Dear Parents and Girls,
I was asked this week to contribute to an article on raising girls’ self-esteem. I have always believed that an essential part of building self-esteem is to encourage students to look outwards and away from the introspection that can often play too large a part in adolescence. This is why our Guild and other fund-raising activities are so important to us at BHHS. The Sixth Formers ran a wonderfully successful Fashion Show last night and we are all looking forward to dancing for Sports Relief next Friday. In the summer we’ll celebrate our 140th Birthday with a Race for Life. Involvement in these kinds of activities, raising money for, and awareness of, other less fortunate people makes us all feel good.
But benefits to our self-esteem don’t just come from giving generously. Recently the concept of gratitude has been the focus of research studies in psychology and neuroscience. The results are surprising: although expressing gratitude often means thanking someone else, the real benefit of feeling and expressing gratitude is gained by the person expressing gratitude. Even when expressed to no one in particular, expression of gratitude has some real and measurable benefits.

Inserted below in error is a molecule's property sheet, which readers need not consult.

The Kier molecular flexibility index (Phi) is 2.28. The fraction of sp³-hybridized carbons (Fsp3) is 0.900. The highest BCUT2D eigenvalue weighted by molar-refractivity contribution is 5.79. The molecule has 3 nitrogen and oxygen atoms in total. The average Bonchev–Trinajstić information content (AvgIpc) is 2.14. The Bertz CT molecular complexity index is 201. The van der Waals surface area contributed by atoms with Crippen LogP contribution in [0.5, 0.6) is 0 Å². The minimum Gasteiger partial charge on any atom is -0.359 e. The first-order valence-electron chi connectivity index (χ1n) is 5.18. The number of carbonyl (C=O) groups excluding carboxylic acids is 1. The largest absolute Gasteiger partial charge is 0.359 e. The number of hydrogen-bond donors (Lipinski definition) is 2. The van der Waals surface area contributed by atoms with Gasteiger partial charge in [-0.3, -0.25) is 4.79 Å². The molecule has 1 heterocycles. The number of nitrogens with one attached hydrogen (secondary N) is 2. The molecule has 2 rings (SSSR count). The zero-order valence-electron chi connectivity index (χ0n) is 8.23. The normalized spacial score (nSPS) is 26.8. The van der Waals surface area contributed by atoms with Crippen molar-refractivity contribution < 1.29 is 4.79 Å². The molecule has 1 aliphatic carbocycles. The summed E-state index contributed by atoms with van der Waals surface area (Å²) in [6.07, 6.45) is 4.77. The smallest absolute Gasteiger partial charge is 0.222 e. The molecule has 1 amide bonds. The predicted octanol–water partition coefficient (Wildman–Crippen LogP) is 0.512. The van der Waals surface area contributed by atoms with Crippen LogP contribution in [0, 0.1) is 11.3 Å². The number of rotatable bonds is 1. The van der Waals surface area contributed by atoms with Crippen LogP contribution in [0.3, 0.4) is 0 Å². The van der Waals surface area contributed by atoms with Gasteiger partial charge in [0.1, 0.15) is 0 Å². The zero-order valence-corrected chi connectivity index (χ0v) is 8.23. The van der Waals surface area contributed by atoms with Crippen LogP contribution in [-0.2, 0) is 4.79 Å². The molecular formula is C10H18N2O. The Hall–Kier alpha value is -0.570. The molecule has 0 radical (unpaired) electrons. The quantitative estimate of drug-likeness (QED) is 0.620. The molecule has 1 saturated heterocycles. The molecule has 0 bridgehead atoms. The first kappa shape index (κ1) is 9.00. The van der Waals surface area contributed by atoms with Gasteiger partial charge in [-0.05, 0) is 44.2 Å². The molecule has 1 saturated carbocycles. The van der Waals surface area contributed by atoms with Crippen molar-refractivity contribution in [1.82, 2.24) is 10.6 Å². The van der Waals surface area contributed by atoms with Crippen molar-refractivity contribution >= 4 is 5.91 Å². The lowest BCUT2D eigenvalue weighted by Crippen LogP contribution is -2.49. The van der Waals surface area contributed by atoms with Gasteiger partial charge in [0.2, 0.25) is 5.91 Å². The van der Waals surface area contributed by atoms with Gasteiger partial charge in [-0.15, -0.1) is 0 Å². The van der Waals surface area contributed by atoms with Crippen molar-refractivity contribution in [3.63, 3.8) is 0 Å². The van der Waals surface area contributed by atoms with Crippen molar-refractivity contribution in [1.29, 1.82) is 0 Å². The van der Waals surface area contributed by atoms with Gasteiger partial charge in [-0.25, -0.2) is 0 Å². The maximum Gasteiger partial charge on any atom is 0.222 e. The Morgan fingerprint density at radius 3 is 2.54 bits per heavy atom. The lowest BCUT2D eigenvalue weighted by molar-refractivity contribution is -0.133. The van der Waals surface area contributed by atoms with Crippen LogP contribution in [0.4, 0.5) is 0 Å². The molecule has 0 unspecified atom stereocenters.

Among the benefits described by academic studies of the subject are increased happiness, better connections with others, and general improvement of one’s relationships. Feeling grateful activates areas of the brain associated with the neuron- transmitter dopamine. An increase in dopamine makes us feel good and want to be more positive with others in order to keep that good feeling going. Thus we are happier, feel less depressed, and are kinder when we consistently practise the habit of feeling grateful.
I shall take this opportunity, then, to say to all our outward-looking girls (and their extremely generous parents) how grateful we are for everything you do to support our school’s charity and fund-raising activities throughout the year.